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National French Toast Day

Nov 28 2017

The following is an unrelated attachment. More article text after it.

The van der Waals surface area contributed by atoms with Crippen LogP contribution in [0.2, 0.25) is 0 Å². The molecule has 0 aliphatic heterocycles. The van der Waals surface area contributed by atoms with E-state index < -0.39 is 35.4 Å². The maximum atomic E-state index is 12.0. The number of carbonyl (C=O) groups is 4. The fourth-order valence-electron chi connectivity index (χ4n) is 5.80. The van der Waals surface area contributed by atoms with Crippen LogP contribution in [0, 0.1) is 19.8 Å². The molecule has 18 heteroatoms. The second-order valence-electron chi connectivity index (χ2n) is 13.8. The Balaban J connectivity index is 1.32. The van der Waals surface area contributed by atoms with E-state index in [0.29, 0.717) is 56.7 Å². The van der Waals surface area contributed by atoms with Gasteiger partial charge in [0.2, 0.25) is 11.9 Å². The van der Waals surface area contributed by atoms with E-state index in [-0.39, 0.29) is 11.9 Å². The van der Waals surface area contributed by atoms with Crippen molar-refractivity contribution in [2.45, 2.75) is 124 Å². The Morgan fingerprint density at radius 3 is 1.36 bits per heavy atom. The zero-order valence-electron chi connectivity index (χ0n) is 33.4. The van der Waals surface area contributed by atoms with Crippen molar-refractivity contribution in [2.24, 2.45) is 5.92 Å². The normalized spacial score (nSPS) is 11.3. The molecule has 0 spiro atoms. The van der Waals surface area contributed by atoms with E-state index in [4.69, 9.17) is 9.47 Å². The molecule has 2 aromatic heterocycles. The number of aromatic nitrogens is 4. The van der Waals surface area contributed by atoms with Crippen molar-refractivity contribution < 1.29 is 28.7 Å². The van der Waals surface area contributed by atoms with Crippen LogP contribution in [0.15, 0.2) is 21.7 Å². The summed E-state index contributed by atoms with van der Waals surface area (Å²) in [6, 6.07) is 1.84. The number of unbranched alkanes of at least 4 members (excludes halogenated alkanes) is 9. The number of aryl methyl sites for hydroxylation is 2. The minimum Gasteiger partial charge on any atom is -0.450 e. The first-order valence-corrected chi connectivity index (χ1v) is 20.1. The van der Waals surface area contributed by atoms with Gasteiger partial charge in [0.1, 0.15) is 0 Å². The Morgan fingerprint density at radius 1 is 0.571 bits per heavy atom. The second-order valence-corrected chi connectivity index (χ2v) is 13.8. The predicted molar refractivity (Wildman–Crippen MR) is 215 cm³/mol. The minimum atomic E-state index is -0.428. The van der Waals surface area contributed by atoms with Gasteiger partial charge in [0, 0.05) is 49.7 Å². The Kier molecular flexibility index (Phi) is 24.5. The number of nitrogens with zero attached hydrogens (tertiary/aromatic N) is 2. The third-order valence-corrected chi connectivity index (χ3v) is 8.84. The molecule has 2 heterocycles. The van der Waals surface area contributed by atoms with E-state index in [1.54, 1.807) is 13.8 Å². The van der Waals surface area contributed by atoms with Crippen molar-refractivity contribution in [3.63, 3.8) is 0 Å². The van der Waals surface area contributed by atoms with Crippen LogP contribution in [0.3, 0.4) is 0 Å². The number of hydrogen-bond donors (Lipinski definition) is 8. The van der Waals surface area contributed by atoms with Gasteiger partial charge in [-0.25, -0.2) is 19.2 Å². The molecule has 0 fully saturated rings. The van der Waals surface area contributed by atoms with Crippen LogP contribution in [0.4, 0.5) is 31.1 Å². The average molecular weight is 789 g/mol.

Under the names suppe dorate, soupys yn dorye, tostées dorées, and payn purdyeu, the dish was widely known in medieval Europe and often served with game birds and meats. A fourteenth-century German recipe uses the name Arme Ritter ("poor knights"), a name also used in English and the Nordic languages. Also in the fourteenth century, Taillevent presented a recipe for "tostées dorées". Italian 15th-century culinary expert Martino da Como offers a recipe. The word "soup" in the dish's name refers to bread soaked in a liquid, a sop. The usual French name is pain perdu (French: [pɛ̃ pɛʁdy] (About this sound listen), "lost bread", reflecting its use of stale or otherwise "lost" bread - which gave birth to the metaphoric term pain perdu for sunk costs. It may also be called pain doré, "golden bread". There are fifteenth-century English recipes for pain perdu. An Austrian and Bavarian term is pafese or pofese, from zuppa pavese, referring to Pavia, Italy.